The ability to manufacture 30 large-scale MLRS over target is a good indicator of the intense pace of work in North Korea’s armaments industry and how many units it is able to produce simultaneously. This is very important, as the ability to produce armaments is a key indicator of a country’s military might. During the Korean War the North started off with a large number of Soviet tanks, but they were relatively quickly destroyed in US air strikes, and since it lacked its own armaments industry it was unable to replace them. Today this capability is of crucial importance, as in the event of a hypothetical conflict North Korea would have to stand against the military potential of the USA, and a country that is able to manufacture three tanks for each tank made by the enemy will be able to win a war of attrition even if the forces on the battlefield are evenly matched.

Here it is worth saying a few words about the MLRS, which first appeared three years ago. 600 mm is a very large caliber. It is the same caliber as that of the guns on the Japan’s Yamato – the most powerful battleship used in the Second World War. In fact, North Korea’s weapon is more than just a large-caliber MLRS, it is able to fire short range rockets (a range which takes in the whole of the Korean peninsula) with the speed and intensity of Soviet Katyusha rocket launchers. Moreover each rocket can carry a tactical nuclear warhead.

This kind of weapon is of great importance in a modern war, in which each side aims to make its first strike as powerful as possible. Moreover, these rockets are able to reach not only greater Seoul but key military facilities in central regions of South Korea and transport hubs such as Busan, which can be used to provide supplies to troops. And it is difficult for air defense systems to intercept short-range rockets of this type.

In his speech, Kim Jong-un also said that the constructors had developed a special trailer to carry the MLRS. It should be noted that the development of specialized vehicles suitable for transporting rocket systems is a major challenge, and in the past North Korea has used repurposed Chinese vehicles for this task, which led to a certain cooling of relations between the two countries. Now, it seems, that problem has been resolved.

Moreover in 2022 armament manufactures also provided farmers with more than 5,000 farm vehicles, “providing powerful support for the agricultural front, and thus keeping up morale.”

Naturally, when the MLRS are transferred to the military, they are thoroughly checked. As reported by the KCNA, the presentation of the missiles on December 31 included a test launch: “The Second Economic Commission in the DPRK conducted on the morning of December 31, 2022, a test-fire of the super-large multiple rocket launchers being presented to the Central Committee of the Workers’ Party of Korea to examine their performance”.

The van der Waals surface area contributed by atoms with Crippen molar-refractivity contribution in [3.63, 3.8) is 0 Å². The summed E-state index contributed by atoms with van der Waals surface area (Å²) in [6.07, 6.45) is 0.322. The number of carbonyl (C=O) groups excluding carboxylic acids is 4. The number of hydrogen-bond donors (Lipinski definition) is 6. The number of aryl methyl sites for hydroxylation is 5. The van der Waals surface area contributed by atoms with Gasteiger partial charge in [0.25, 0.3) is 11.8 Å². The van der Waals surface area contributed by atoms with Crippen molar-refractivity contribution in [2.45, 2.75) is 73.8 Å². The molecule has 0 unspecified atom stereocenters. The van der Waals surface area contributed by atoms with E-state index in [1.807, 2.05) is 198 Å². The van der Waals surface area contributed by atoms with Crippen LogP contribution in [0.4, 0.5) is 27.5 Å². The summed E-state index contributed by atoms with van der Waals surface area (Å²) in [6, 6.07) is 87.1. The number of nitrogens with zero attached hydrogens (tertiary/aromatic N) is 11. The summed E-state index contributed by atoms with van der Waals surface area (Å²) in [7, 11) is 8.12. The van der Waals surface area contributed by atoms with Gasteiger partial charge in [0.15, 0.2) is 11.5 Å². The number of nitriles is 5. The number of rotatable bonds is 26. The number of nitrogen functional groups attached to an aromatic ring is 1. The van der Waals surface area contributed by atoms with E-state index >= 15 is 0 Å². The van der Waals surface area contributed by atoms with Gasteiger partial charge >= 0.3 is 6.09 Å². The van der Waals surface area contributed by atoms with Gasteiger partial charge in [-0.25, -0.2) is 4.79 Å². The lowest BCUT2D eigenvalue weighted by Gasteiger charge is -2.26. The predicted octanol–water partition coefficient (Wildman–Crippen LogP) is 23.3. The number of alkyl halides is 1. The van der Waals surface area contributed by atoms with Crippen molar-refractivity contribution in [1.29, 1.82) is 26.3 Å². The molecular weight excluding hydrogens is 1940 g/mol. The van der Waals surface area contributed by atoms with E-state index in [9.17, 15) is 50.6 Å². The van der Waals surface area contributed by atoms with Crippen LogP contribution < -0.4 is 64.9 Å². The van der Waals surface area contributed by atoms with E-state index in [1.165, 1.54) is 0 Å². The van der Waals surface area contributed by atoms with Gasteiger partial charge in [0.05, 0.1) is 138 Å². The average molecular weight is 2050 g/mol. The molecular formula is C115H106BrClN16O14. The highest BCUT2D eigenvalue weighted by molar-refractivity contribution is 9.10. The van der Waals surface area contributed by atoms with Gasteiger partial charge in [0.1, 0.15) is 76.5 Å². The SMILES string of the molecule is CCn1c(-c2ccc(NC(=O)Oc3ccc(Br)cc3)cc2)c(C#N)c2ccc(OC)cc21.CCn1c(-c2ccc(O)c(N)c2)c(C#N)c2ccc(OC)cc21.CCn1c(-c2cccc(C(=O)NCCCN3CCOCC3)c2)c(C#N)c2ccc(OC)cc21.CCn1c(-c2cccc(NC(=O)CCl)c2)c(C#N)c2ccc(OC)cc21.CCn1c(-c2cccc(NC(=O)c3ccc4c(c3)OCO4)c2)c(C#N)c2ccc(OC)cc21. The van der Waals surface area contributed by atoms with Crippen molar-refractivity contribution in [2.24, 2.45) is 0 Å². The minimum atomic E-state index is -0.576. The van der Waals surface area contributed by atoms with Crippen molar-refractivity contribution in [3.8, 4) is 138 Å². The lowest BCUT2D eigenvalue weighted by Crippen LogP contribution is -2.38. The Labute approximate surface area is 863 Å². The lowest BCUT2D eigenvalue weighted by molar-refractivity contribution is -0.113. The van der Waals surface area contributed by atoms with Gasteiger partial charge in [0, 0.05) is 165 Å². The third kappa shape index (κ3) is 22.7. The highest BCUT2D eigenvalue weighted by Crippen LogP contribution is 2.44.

Seoul’s response was predictable.  South Korea’s Ministry of Defense warned that “any attempt by North Korea to use nuclear weapons would lead to the end of its regime.”

On January 2, a new department was added to the structures overseen by South Korea’s Joint Chiefs of Staff Committee – a Directorate of Countering Nuclear Weapons and Weapons of Mass Destruction, tasked with developing the response to nuclear threats from North Korea. In the future it is expected that this Directorate will become a fifth Strategic Command, reporting to the Joint Chiefs of Staff Committee alongside the existing Intelligence, Operations, Strategic Planning and Military Support and Provisioning Commands. The new Command will manage the process of creating South Korea’s three-axis defense system, made up of Kill Chain (responsible for preemptive strikes against nuclear facilities), Korean Missile Defense, and Overwhelming Response (which would destroy North Korea’s government infrastructure).

The new Directorate is based on the nuclear weapons and weapons of mass destruction response division, which reported to the Joint Chiefs of Staff Strategic Planning Directorate. It has now become a separate directorate with additional functions.

To sum up, a quote from Kim Jong-un would be appropriate: “That we have such a self-supporting defense industry which displays such heroism and possesses characteristic features and absolute strength is something no other country in the world can have or build even though it wants to, and this is a source of pride of prides of our Party.”

Kim Jong-un (and he is not alone in this view) appears to consider that tensions will continue to increase in 2023 just as much as they did in 2022, and that this challenge should be met fully armed, as the doctrine of nuclear deterrence – that nuclear weapons will be used against nuclear weapons and direct confrontation will be met with direct confrontation – is as valid as ever.

Konstantin Asmolov, PhD in History, leading research fellow at the Center for Korean Studies of the Institute of China and Modern Asia, the Russian Academy of Sciences, exclusively for the online magazine “New Eastern Outlook.